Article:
4 years ago1,000+ Views
1. Computer Science is not taught in US schools Schools that teach computer science courses are very limited. I, for example, did not know anything about the subject until my first semester in college. 2. As an elective, it doesn't contribute to graduation requirements This means less students are willing to take it as an elective, limiting their exposure to the subject. 3. The nerd stereotype is proven to drive away women Technology and Computer Science/Engineering has a stereotype of being an area for "nerds". If girls do not relate to this subgroup, then they feel that they will not fit in or be accepted. (Source:
My university is now letting students take computer science as credit for basic math, but again it is mostly male students that sign up. While we're becoming doctors, entrepreneurs, and pilots, why are we still not heading into tech?!!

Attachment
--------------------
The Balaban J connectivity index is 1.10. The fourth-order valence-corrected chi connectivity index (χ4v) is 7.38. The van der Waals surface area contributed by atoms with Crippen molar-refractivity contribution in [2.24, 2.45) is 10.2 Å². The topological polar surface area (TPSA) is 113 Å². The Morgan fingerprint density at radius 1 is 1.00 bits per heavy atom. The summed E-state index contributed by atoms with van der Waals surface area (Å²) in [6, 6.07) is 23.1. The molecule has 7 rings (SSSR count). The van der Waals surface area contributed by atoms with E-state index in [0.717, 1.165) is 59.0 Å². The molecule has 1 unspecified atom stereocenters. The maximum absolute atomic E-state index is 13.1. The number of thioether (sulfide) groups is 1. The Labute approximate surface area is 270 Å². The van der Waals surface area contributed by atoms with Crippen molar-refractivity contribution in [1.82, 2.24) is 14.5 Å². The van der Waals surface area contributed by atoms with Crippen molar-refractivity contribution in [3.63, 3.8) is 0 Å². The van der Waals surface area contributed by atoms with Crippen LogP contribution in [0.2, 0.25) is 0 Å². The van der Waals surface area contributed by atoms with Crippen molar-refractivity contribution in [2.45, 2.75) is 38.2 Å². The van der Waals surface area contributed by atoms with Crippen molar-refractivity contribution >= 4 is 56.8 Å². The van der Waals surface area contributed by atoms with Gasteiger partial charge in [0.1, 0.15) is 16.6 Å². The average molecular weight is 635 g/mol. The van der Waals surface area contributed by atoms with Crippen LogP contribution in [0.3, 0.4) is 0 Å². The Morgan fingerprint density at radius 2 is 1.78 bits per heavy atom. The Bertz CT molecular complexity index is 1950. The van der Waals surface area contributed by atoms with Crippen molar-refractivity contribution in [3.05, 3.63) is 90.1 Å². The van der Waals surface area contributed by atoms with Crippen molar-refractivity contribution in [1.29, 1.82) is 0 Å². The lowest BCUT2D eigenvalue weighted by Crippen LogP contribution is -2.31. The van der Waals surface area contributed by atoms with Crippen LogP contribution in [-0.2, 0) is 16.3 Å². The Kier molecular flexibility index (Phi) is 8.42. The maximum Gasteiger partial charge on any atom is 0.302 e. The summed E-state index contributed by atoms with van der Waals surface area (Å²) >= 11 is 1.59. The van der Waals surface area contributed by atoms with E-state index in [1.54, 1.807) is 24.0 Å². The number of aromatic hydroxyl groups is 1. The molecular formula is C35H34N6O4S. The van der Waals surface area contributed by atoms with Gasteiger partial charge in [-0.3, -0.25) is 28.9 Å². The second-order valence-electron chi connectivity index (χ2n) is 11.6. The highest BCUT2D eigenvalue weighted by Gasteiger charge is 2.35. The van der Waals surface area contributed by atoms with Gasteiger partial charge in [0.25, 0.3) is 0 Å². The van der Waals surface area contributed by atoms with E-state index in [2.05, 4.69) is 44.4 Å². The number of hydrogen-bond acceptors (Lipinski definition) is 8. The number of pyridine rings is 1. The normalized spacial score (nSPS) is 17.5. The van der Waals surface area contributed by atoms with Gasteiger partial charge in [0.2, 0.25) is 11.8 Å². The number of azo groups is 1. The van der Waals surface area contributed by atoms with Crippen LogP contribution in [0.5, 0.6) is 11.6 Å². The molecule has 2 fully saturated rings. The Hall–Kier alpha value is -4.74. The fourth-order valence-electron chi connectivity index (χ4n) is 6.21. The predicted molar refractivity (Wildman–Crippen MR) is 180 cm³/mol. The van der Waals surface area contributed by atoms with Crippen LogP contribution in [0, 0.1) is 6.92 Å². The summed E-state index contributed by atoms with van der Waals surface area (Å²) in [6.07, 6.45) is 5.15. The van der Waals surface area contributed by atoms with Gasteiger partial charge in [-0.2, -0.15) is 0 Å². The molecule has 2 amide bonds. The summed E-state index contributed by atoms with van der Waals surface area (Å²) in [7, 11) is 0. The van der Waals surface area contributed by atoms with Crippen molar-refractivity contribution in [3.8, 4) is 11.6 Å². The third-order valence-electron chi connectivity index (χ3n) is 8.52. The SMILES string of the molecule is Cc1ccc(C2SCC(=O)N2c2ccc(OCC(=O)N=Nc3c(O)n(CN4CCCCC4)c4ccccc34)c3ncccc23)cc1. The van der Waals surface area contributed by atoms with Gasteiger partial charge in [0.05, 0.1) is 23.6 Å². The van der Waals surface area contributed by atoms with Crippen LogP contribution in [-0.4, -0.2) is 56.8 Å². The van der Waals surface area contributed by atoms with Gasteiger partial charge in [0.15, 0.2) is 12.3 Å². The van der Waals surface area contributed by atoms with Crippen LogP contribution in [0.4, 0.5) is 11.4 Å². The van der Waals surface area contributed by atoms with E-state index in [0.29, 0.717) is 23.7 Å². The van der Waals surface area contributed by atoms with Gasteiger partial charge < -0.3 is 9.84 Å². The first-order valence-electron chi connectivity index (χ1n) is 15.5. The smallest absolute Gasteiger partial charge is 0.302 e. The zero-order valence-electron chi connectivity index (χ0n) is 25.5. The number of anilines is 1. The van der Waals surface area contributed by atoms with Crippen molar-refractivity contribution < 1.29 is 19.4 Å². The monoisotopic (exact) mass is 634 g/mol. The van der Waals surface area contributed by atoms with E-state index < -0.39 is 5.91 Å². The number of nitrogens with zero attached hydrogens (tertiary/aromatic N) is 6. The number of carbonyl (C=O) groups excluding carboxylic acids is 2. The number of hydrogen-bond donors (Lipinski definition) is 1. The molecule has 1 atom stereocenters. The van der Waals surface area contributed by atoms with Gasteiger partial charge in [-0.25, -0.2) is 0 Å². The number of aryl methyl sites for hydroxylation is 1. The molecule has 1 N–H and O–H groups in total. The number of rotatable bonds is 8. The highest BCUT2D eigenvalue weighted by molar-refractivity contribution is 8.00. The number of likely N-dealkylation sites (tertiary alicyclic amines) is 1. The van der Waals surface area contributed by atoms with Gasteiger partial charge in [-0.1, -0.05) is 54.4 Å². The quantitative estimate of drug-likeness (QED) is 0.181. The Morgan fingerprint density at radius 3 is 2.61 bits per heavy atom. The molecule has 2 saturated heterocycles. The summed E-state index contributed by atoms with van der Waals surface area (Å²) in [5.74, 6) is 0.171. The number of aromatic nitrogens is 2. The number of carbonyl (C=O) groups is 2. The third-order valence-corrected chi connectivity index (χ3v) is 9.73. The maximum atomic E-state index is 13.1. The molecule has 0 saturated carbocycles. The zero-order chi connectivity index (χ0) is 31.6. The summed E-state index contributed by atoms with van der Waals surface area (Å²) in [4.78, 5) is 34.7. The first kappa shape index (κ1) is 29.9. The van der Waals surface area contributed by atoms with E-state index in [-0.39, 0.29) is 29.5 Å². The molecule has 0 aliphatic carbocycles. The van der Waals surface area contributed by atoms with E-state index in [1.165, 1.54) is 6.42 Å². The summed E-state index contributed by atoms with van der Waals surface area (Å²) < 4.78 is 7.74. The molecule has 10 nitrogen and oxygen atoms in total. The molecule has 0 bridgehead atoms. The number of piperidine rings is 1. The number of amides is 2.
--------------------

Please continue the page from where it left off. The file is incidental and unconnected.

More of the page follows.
I think also a big factor is the negative connotations attached to the IT world in terms of employment. Did you see the recent scandal when a female journalist live tweeted the incredibly sexist comments she overheard IBM higher-ups making regarding their dislike of having to hire younger women who "will just go and get pregnant anyway". IT is an incredibly male dominated industry with one of the highest female participation drop outs in the mid 30s to early 40s group. Until such stigmas start to change, I doubt we'll be seeing more women in tech...
Embrace technology, girls! The good men love it, and your future bosses will love it even more.
Hopefully all three of these things start to change soon--I know my high school was already making big adjustments to what counted and what didn't, as well as what classes were offered, by the time I graduated, but I'm not sure all schools are doing the same!